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Are changes to EU alcohol taxes unfair?

Posted: 26 June 2020 | | No comments yet

The preliminary adoption of the revised EU excise structurers Directive means the structural discrimination between different alcoholic beverage categories will further widen, argues SpiritsEUROPE’s Director General.

beer

Due to existing distortions in the single market, the EU is modernising the way alcohol products are taxed.

Member states’ ambassadors to the EU have provisionally endorsed an update to excise duty (indirect taxes on the sale or use of specific products) rules on alcohol within the EU.

The new rules will be formally adopted by the Council after the legal and linguistic finalisation of the Directive. National legislation transposing this Directive will apply from 1 January 2022.

The intention is to improve the business environment and reduce costs for small alcohol producers, while taking into account considerations related to health and efficient tax collection.

“Our common EU framework on how to tax alcohol is crucial to ensure that we all play by the same rules,” commented Zdravko Maric, Deputy Prime Minister and Minister of finance of Croatia. “However, over the past 30 years, the way we produce and consume alcohol has considerably evolved.

“We are updating our rules to better reflect the latest developments in the alcohol industry.”

The potential problem

Ulrich Adam, Director General at SpiritsEUROPE believes the move will be “the detriment of craft distillers, product innovation and consumer choice”.

“The Council’s decision claims to reduce distortions in the Single Market – in fact, the opposite will happen,” he said. “The revised text creates additional tax privileges for small brewers and cider makers but does not allow the same opportunity to small, independent distillers. This is unacceptable.

Ulrich Adam

Ulrich Adam, Director General, SpiritsEUROPE

“We agree that reduced tax rates can facilitate product innovation. It is illogical, however, that this not be applied to all alcoholic beverages, irrespective of the specific category. More importantly, in line with the principle of fiscal neutrality, such incentives must not be conveyed unilaterally to selected sectors only.”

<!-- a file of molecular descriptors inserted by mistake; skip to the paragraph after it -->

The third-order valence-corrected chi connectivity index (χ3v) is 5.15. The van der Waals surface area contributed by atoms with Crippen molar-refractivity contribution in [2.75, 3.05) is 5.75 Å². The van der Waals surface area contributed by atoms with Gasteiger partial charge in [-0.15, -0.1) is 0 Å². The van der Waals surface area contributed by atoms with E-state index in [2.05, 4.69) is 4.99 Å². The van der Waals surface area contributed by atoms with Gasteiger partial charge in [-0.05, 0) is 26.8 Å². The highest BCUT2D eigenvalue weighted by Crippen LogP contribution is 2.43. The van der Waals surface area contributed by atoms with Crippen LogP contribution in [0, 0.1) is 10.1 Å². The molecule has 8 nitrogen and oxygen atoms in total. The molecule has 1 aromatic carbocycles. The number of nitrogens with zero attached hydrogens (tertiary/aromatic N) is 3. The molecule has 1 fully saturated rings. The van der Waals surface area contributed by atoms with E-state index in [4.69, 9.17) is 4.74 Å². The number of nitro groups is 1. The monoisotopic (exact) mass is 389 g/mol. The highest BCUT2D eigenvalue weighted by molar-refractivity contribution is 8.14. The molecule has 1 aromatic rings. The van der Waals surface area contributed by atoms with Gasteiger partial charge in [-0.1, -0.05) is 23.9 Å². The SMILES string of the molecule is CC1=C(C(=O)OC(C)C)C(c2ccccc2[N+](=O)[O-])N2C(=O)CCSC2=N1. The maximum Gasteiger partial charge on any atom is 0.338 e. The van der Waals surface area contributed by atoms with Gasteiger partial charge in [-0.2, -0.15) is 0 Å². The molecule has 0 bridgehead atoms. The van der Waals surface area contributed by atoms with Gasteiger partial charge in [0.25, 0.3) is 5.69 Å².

Under the current rules, small brewers are allowed to produce 1,000 times the amount of pure alcohol that start-up distillers can produce before full excise rates apply, SpiritsEUROPE explained. This, it said, means a craft brewer can produce 1,000,000 litres of beer before full excise applies, whereas craft distillers can produce just 1,000 litres before a (much higher) excise rate is charged.

Commercially, this would mean that a craft brewer can generate around €15 million revenue each year before paying full excise, while a craft distiller can only generate around €30,000. The net result is a 50 percent tax break for the craft brewer and zero percent tax break for a low-alcohol spirit-based drinks producer, the EU spirits representative said.

“Europe’s highly innovative SME distillers deserve better than the discriminatory treatment enshrined in yesterday’s decision,” Adam remarked. “They produce high-quality products and generate growth and jobs across Europe, particularly in rural areas. During the COVID-19 crisis, they supported their local communities by switching production to hand sanitisers. Now, they are waking up to a decision which fails to give them the structural support they need and deserve for their post-COVID-19 recovery.”

The reform includes the following changes:

  • Increasing the threshold for lower strength beer that can benefit from reduced rates from 2.8 percent volume to 3.5 percent volume. This change provides incentives for consumer to choose low-strength alcoholic drinks over stronger ones, thereby reducing alcohol intake. It also encourages brewers to be innovative and create new products of lower alcoholic strength
  • Extending the special regime of reduced excise duty rates for small beer and ethyl alcohol producers to producers of other fermented beverages, such as cider
  • Putting in place a common certification system in the EU for confirming the status of independent small producers, recognisable in all EU countries
  • Clarifying the conditions for application of the exemption from excise duty rules for denatured alcohol, use in cleaning products for example.

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